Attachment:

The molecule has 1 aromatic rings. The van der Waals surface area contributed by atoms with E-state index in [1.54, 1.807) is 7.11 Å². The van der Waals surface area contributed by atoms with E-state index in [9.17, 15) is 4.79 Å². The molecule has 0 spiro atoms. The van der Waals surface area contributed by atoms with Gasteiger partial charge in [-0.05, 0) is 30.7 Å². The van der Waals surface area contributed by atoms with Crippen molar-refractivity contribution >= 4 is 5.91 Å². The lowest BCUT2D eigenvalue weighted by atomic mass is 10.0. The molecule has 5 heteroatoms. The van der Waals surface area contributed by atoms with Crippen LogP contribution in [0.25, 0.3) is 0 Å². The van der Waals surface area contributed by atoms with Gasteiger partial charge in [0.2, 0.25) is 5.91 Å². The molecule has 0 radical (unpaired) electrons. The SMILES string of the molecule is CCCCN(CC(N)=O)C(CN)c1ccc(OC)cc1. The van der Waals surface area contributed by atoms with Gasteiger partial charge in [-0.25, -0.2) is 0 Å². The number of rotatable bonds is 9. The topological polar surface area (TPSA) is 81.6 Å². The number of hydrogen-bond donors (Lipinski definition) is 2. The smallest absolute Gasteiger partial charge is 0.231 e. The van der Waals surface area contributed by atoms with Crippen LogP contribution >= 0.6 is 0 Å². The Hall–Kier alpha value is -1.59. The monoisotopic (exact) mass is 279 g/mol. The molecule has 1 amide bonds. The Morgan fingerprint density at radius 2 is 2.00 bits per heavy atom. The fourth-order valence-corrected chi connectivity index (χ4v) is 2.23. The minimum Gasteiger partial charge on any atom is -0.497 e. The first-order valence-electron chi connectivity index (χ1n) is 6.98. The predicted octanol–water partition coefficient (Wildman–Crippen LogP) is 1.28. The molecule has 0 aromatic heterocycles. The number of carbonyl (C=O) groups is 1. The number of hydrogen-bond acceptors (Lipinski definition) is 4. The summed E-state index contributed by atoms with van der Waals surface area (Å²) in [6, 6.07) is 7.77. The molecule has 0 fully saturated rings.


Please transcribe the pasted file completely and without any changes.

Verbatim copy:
The molecule has 1 aromatic rings. The van der Waals surface area contributed by atoms with E-state index in [1.54, 1.807) is 7.11 Å². The van der Waals surface area contributed by atoms with E-state index in [9.17, 15) is 4.79 Å². The molecule has 0 spiro atoms. The van der Waals surface area contributed by atoms with Gasteiger partial charge in [-0.05, 0) is 30.7 Å². The van der Waals surface area contributed by atoms with Crippen molar-refractivity contribution >= 4 is 5.91 Å². The lowest BCUT2D eigenvalue weighted by atomic mass is 10.0. The molecule has 5 heteroatoms. The van der Waals surface area contributed by atoms with Crippen LogP contribution in [0.25, 0.3) is 0 Å². The van der Waals surface area contributed by atoms with Gasteiger partial charge in [0.2, 0.25) is 5.91 Å². The molecule has 0 radical (unpaired) electrons. The SMILES string of the molecule is CCCCN(CC(N)=O)C(CN)c1ccc(OC)cc1. The van der Waals surface area contributed by atoms with Gasteiger partial charge in [-0.25, -0.2) is 0 Å². The number of rotatable bonds is 9. The topological polar surface area (TPSA) is 81.6 Å². The number of hydrogen-bond donors (Lipinski definition) is 2. The smallest absolute Gasteiger partial charge is 0.231 e. The van der Waals surface area contributed by atoms with Crippen LogP contribution >= 0.6 is 0 Å². The Hall–Kier alpha value is -1.59. The monoisotopic (exact) mass is 279 g/mol. The molecule has 1 amide bonds. The Morgan fingerprint density at radius 2 is 2.00 bits per heavy atom. The fourth-order valence-corrected chi connectivity index (χ4v) is 2.23. The minimum Gasteiger partial charge on any atom is -0.497 e. The first-order valence-electron chi connectivity index (χ1n) is 6.98. The predicted octanol–water partition coefficient (Wildman–Crippen LogP) is 1.28. The molecule has 0 aromatic heterocycles. The number of carbonyl (C=O) groups is 1. The number of hydrogen-bond acceptors (Lipinski definition) is 4. The summed E-state index contributed by atoms with van der Waals surface area (Å²) in [6, 6.07) is 7.77. The molecule has 0 fully saturated rings.